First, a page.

2017 Golden Jubilee Homily

Sister Esther Fangman, OSB | July 30, 2017

My community and I welcome you here today to celebrate the 50th Jubilee of Sisters Anne Shepard, Rita Killackey, Sharon Hamsa, and Rose Marie Stallbaumer.

Sister Rose Marie, we are blessed to have your family and friends here with you today on this special occasion. They may think they came because of all the wonderful things you have done—like having been a principal for many years or working with our community in our business office helping us to be financially sound and stable. But that's not the reason we celebrate you today.

Sister Sharon, your family and friends who have come to wish you well may think they are doing so because they know how you have successfully contributed to society for the past 50 years as a quality high school and college math teacher, imparting not only math but also care to students. But that's not why we celebrate you today.

Sister Rita, your friends and family may think they have come to celebrate with you the contributions you have made as a canon lawyer, aiding people to negotiate a better life within the Catholic Church, or even the many years you worked in parish ministry to help people love God. But that is not what we celebrate today.

Sister Anne, your family and friends may think we have come to celebrate your gifts and your ministry as prioress or the time you served as superintendent of schools in the Kansas City-St. Joseph Diocese in Missouri, but that's not what we celebrate today.

All four of you have done wonderful service within this community and within the larger church. We thank you for that, but that's still not what we celebrate today. Today our focus is on something even more important. The reason for this celebration is captured in today’s Gospel story that Jesus tells of the merchant who was searching for fine pearls and discovers one of great price and sells everything to obtain it. Today's celebration is about four people who made a decision 50 years ago to search for that fine pearl and then did so each day for 50 years, giving their entire lives to keep that precious pearl. As Saint Benedict says in the Rule, we are here to seek God—that is the pearl of a great price you have dedicated your life to for these fifty years. You came to hold that pearl of great price in your hearts.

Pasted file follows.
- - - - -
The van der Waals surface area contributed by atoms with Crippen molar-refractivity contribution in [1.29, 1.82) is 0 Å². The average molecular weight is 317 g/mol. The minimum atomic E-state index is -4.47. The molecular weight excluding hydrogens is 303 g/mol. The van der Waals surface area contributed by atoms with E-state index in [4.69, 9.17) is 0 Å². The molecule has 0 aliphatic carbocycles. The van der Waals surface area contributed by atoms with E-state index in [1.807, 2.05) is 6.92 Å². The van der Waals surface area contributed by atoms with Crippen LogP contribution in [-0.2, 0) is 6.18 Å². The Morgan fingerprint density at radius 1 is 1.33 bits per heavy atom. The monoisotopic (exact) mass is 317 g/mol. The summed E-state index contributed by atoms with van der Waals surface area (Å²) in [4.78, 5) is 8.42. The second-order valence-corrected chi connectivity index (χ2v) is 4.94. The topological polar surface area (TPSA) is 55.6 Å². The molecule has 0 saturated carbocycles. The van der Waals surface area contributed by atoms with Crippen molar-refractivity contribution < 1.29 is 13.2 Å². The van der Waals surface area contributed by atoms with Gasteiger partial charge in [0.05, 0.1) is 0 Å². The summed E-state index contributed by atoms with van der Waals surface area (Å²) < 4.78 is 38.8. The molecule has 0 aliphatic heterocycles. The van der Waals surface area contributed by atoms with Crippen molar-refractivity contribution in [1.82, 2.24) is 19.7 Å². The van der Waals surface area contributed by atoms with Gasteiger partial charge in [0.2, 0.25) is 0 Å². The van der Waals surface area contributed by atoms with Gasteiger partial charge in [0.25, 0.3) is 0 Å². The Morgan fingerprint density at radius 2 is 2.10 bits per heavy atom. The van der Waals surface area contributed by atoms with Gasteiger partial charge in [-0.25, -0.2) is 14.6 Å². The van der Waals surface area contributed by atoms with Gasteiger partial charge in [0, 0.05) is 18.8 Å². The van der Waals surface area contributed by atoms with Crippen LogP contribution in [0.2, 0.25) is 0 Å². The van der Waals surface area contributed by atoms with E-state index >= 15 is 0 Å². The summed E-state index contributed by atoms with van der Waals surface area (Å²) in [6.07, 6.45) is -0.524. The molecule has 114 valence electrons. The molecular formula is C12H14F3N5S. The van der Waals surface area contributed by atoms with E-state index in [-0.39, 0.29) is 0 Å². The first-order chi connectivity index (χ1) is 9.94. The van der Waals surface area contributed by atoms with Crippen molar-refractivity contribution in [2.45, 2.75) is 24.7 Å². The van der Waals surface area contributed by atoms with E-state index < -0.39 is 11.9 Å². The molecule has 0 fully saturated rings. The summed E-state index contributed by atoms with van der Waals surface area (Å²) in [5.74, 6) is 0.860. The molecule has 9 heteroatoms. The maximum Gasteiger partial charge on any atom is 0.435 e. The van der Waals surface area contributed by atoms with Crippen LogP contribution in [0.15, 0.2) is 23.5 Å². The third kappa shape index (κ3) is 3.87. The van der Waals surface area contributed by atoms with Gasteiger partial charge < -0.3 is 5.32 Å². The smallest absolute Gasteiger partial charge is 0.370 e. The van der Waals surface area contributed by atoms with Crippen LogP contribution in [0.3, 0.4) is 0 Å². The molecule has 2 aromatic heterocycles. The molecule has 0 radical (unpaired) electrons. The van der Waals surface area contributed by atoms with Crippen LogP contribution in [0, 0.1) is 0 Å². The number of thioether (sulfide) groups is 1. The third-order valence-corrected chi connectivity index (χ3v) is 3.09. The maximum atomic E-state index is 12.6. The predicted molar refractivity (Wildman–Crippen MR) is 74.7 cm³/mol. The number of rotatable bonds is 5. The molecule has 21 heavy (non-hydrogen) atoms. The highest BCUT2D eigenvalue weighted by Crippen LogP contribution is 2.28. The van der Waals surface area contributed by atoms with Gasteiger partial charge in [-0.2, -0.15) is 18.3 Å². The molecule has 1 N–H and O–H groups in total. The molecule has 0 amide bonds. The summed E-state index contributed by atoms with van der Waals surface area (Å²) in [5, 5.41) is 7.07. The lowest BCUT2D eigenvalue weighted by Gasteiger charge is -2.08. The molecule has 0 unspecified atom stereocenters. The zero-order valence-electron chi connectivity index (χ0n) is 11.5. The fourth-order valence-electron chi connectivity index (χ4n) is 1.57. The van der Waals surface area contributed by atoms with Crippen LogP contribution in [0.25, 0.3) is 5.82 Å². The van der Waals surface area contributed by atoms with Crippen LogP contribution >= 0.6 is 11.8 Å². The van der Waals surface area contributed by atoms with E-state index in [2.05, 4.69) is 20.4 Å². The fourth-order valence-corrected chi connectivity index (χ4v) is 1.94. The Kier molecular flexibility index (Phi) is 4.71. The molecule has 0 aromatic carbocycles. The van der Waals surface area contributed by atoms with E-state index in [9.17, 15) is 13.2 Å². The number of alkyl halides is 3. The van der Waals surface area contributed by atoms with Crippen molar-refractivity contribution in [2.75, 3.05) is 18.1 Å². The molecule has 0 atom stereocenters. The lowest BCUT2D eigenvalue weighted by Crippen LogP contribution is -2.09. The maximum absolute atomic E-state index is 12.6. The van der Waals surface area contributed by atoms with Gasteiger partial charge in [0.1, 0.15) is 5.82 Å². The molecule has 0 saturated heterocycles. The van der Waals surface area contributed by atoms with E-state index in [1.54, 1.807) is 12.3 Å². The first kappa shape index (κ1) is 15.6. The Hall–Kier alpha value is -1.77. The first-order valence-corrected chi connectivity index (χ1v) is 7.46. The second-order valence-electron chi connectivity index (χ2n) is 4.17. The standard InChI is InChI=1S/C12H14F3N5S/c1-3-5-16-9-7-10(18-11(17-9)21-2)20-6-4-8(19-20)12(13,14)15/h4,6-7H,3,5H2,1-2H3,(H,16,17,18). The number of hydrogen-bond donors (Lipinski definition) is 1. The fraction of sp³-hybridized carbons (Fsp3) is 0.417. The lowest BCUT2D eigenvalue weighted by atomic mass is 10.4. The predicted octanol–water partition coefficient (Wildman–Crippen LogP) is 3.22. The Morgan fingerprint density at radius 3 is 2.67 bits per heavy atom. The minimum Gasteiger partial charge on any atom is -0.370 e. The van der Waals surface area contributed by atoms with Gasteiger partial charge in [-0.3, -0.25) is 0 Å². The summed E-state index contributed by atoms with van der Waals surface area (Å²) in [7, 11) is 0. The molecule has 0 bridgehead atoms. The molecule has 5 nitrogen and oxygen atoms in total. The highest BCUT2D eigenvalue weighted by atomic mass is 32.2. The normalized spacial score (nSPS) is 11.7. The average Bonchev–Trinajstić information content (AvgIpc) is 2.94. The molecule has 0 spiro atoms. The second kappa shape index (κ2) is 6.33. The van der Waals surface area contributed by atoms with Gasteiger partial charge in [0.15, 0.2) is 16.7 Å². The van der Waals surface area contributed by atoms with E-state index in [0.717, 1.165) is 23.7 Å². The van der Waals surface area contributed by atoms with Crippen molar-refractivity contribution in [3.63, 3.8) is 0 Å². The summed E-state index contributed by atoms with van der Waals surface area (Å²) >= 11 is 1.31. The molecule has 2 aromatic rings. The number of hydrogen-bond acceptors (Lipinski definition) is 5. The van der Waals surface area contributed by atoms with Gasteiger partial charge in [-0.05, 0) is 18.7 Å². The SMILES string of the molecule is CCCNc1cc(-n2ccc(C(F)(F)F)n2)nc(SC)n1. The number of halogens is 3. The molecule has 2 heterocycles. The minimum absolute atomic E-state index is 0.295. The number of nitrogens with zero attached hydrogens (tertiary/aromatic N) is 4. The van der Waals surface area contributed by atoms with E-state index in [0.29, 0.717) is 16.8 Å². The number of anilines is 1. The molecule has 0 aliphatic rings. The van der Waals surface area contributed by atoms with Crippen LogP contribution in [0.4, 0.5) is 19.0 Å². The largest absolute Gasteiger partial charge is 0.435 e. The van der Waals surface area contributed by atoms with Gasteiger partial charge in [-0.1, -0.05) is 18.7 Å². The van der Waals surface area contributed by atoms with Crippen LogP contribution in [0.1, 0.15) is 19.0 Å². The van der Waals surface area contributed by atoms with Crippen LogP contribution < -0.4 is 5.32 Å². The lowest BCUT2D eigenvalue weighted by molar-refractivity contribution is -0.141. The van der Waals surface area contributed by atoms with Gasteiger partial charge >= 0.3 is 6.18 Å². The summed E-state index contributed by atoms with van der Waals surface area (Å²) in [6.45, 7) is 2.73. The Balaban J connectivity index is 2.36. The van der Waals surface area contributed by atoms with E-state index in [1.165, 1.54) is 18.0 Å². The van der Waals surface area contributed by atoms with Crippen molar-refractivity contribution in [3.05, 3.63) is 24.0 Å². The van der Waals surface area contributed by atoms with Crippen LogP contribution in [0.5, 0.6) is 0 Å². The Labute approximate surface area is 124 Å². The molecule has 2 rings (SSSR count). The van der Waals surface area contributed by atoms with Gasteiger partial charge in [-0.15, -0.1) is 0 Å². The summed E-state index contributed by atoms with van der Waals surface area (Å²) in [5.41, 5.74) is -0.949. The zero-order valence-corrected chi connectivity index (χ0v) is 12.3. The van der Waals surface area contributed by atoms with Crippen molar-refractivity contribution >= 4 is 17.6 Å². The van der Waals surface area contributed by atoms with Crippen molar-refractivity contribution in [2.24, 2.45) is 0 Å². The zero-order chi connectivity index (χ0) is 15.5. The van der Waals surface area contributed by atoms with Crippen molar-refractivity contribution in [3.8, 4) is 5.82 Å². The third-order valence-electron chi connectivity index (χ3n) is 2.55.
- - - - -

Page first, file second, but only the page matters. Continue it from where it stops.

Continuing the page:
This kind of seeking of the pearl of great price is done in very specific ways in a Benedictine community. It is in how we see the face of God in each other in our community, in how we do our ministries and in our prayer life together. I will speak of our prayer life as an example. Rhythms of prayer punctuate the entire life of a monastic every day. Twice a day a monastic woman continues to search for her God by praying morning and evening prayer. Take Sister Anne for example. For over 50 years she has come to morning and evening prayer. That it is over 18,250 times that she has come in the morning and 18,250 times that she has come in the evening to pray, or 36,500 times she sat down to pray with the community. Each of these sisters has done this day after day, year after year. To put it another way, if we add up all four of these sisters’ times of praying morning and evening prayers, praise of God has occurred 146,000 times this past 50 years. In other words, they have chosen to be shaped daily by the readings of scripture and the Psalms (in the Liturgy of the Hours) in order to seek that priceless pearl in their hearts. That is worth celebrating.

There is a story about a people who live high in the Himalayas. Studies show that living in this high altitude has resulted in modification of their bodies. Even their genetic makeup has adapted so that the cold is not damaging to them. This kind of change is what we are celebrating today. These four women—Anne, Sharon, Rita and Rose Marie—are representatives of 50 years of prayer. Praying has influenced their minds and changed their emotions. They are different today. The pearl of great price has gotten into their very bones and their hearts so that they are different people. They have a different identity. They have a different DNA. In a sense, they have become what they have searched for—a pearl of great price.

This is the reason we celebrate today. This is the reason we sang the psalm refrain today: "Your steadfast love is my delight." "Your steadfast love is my delight."